I’ve just spent a wonderful musical week at the Sibelius Festival in Lahti, Finland. Lahti is a small city about 100km north of Helsinki and located on the shore of a very big lake. Right by the lake is the Sibelius Hall, a beautiful structure which melds an old industrial brick building with a brand-new glass box in which is housed a modern wooden concert hall with superb acoustics. The two are joined by the Forest Hall foyer which has enormous glass frontage through which you can see the lake and sky, and staircases that look like trees branching upward.
The Sibelius Festival is held every year and usually lasts about three and a half days (three evening concerts, several chamber concerts in the day and some talks). It is entirely dedicated to the music of Jean Sibelius (1865-1957) who is Finland’s national composer. This year the Festival ran for seven days to mark the 150th anniversary of his birth. I’ve been twice before, but this year’s was unmissable.
During the week we heard all seven symphonies, the 75 minute choral epic Kullervo, the violin concerto, the Lemminkainen suite, The Wood Nymph, Luonnatar and the tone poems Tapiola, The Bard, The Oceanides, Pohjola’s Daughter, and En Saga, and several shorter pieces. If you don’t know Sibelius’ music the tone poems are a good place to start as they are generally between 8-20 minutes long and in a single movement. They’re all highly atmospheric.
More stories from the Festival in the next few days.
First, welcome to those of you who recently signed up to this blog; I hope you’ll find these notes on music interesting. Apologies to all for the absence from writing. This has been due to several weeks getting to grips with a new computer and new software (for music-making) plus a much-delayed summer holiday in Finland.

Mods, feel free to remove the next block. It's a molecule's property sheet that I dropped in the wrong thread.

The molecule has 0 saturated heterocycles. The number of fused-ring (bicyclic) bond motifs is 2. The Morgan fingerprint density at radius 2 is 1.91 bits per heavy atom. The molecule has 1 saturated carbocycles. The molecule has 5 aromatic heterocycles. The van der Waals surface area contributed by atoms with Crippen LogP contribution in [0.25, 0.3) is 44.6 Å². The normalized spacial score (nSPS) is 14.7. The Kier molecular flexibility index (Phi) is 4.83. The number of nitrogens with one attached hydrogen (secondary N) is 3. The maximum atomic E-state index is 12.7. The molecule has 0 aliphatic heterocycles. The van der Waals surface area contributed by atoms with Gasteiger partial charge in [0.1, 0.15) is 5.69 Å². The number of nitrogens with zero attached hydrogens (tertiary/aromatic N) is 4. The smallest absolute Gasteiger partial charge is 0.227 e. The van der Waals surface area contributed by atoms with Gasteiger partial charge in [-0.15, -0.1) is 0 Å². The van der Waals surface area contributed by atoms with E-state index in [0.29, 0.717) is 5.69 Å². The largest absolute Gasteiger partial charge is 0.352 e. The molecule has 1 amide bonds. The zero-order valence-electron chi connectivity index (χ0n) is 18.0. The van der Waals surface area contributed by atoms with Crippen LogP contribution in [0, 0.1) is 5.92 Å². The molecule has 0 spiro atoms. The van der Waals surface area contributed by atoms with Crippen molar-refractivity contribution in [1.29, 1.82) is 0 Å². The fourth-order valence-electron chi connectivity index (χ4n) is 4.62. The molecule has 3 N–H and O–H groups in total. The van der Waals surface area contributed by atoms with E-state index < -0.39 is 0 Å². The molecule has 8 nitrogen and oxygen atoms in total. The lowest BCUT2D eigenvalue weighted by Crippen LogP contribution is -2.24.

The holiday included attending all the concerts at the Sibelius Festival in Lahti, about 100km north of Helsinki. This is an annual festival dedicated to the music of Finland’s most famous composer Jean Sibelius (1865-1957) who for awhile at the beginning of the C20th played an important symbolic role in the struggle for Finnish national identity. He composed quite a bit of music in most genres, but it is his tone-poems and seven symphonies on which his reputation probably most rests. The symphonies in particular are held in high regard – so much so that at his funeral seven white candles were used during the ceremony, each standing for one of the symphonies. That gives an idea of the reverence in which they were/are held. They are all quite different from each other, as became apparent at the festival this year, because over the course of three nights we heard them all in chronological sequence. The first lasts about 40 minutes, the last only about 22 and is essentially in one movement instead of the usual four.
If you haven’t sampled Sibelius before try some of the tone-poems such as ‘Night-ride and Sunrise’ or ‘The Bard’ or the spooky ‘Tapiola’, or a short piece such as ‘Spring Song’, or the ever-popular ‘Karelia Suite’. Among the symphonies no.2 and no.5 are probably the most accessible to begin with, the former being a late-C19th romantic work, the latter being more compact, optimistic and with the beautiful ‘swan hymn’ theme in the last movement (also featuring one of the greatest key-changes in all orchestral music as Sibelius swings from G flat to C major just as the swan hymn is launched).
The Sibelius Festival is held in the first week or so of September Thurs-Sun. It is good to fit in a visit to his home which is now a museum about 60 km from Lahti. The capital Helsinki is also good to visit and walk round. There is an excellent DVD by Christopher Nupen about Sibelius’ life and music if you can’t get to Finland and also a 2004 Finnish biopic called Sibelius which I haven’t seen yet.